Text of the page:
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Date:	Thu, 19 Jun 2014 16:11:47 -0500 (CDT)
From:	Christoph Lameter <cl@...two.org>
To:	Tejun Heo <tj@...nel.org>
cc:	"Paul E. McKenney" <paulmck@...ux.vnet.ibm.com>,
	David Howells <dhowells@...hat.com>,
	Linus Torvalds <torvalds@...ux-foundation.org>,
	Andrew Morton <akpm@...ux-foundation.org>,
	Oleg Nesterov <oleg@...hat.com>, linux-kernel@...r.kernel.org
Subject: Re: [PATCH RFC] percpu: add data dependency barrier in percpu
 accessors and operations

On Thu, 19 Jun 2014, Tejun Heo wrote:

> On Thu, Jun 19, 2014 at 03:42:07PM -0500, Christoph Lameter wrote:
> > In that case special care needs to be taken to get this right. True.
> >
> > I typically avoid these scenarios by sending an IPI with a pointer to the
> > data structure. The modification is done by the cpu for which the per cpu
> > data is local.
> >
> > Maybe rewrite the code to avoid writing to other processors percpu data
> > would be the right approach?
>
> It depends on the specific use case but in general no.  IPIs would be
> far more expensive than making use of proper barriers in vast majority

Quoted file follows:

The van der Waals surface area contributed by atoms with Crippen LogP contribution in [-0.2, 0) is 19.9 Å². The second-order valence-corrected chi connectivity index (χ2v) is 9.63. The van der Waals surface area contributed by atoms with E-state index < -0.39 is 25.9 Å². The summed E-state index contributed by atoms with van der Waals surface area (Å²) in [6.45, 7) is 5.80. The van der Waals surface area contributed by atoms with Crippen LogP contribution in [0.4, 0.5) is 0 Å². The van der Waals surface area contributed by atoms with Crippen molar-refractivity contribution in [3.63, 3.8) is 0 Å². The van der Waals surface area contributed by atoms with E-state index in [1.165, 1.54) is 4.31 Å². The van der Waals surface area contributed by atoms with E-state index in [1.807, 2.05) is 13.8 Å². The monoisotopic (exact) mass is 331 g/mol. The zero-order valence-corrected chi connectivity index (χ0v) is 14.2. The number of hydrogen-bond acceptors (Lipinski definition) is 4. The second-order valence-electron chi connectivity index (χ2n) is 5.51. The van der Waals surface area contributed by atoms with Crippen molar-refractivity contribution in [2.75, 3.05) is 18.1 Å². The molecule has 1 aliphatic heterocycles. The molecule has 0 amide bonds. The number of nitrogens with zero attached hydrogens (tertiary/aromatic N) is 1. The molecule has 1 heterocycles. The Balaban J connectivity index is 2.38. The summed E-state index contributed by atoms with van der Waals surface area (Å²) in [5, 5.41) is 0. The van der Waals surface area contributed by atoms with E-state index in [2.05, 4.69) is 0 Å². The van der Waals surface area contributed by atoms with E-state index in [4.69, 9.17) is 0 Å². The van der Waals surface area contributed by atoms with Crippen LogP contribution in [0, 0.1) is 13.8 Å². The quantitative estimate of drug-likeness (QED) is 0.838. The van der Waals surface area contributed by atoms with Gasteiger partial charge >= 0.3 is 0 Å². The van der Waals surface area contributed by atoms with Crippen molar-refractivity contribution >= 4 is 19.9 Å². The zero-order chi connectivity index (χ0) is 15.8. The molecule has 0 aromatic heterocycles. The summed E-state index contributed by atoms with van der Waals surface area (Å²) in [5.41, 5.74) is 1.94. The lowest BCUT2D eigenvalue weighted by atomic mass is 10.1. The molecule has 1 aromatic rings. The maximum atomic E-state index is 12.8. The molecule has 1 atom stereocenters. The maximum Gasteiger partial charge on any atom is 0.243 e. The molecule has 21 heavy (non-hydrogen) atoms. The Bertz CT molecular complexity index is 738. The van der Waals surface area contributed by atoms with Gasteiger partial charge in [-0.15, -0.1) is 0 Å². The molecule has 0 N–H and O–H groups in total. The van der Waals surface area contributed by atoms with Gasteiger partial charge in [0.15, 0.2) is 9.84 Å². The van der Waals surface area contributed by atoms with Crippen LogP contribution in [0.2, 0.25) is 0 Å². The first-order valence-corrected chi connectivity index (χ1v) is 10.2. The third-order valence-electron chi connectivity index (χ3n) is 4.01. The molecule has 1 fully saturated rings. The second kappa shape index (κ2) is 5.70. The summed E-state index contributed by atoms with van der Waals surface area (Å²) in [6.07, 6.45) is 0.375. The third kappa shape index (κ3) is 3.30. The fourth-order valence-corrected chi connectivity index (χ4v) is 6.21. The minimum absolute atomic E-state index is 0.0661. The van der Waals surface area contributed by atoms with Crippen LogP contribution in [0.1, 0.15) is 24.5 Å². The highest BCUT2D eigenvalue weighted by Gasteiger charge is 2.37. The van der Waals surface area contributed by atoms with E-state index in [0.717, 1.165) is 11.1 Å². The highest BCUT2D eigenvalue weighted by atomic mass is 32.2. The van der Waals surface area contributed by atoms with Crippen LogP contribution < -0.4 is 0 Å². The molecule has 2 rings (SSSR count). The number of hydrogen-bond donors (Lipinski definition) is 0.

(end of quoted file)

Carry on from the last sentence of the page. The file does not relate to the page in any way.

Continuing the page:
> of cases especially when the "hot" side is data dependency barrier,
> IOW, nothing.  Also, we are talking about extremely low frequency
> events like init and recycling after reinit.  Regular per-cpu
> operation isn't really the subject here.

The aim of having percpu data is to have the ability for a processor to
access memory dedicated to that processor in the fastest way possible by
avoiding synchronization. You are beginning to add synchronization
elements into the accesses of a processor to memory dedicated to its sole
use.

Remote write events are contrary to that design and are exceedingly rare.
An IPI is justifiable for such a rare event. At least in my use cases I
have always found that to be sufficient. Well, I designed the data
structures in a way that made this possible because of the design criteria
that did not allow me remote write access to other processors per cpu
data.

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